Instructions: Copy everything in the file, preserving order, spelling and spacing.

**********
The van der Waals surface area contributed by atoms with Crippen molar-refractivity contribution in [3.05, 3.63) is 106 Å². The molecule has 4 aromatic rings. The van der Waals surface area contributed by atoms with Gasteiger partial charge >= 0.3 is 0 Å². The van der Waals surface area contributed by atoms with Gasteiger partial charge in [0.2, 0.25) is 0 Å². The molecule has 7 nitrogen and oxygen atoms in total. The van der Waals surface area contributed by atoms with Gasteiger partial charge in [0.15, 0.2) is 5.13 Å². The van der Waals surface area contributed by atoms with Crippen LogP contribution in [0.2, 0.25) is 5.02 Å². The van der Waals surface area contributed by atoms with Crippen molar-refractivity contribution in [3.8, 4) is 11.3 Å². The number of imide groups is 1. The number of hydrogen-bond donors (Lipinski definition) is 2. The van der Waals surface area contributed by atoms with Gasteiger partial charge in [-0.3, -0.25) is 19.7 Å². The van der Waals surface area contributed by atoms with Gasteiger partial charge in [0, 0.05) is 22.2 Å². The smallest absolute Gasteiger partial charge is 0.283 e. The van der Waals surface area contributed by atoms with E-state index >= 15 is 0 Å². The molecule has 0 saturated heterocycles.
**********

The van der Waals surface area contributed by atoms with Crippen molar-refractivity contribution in [3.05, 3.63) is 106 Å². The molecule has 4 aromatic rings. The van der Waals surface area contributed by atoms with Gasteiger partial charge >= 0.3 is 0 Å². The van der Waals surface area contributed by atoms with Gasteiger partial charge in [0.2, 0.25) is 0 Å². The molecule has 7 nitrogen and oxygen atoms in total. The van der Waals surface area contributed by atoms with Gasteiger partial charge in [0.15, 0.2) is 5.13 Å². The van der Waals surface area contributed by atoms with Crippen LogP contribution in [0.2, 0.25) is 5.02 Å². The van der Waals surface area contributed by atoms with Crippen molar-refractivity contribution in [3.8, 4) is 11.3 Å². The number of imide groups is 1. The number of hydrogen-bond donors (Lipinski definition) is 2. The van der Waals surface area contributed by atoms with Gasteiger partial charge in [-0.3, -0.25) is 19.7 Å². The van der Waals surface area contributed by atoms with Gasteiger partial charge in [0, 0.05) is 22.2 Å². The smallest absolute Gasteiger partial charge is 0.283 e. The van der Waals surface area contributed by atoms with E-state index >= 15 is 0 Å². The molecule has 0 saturated heterocycles.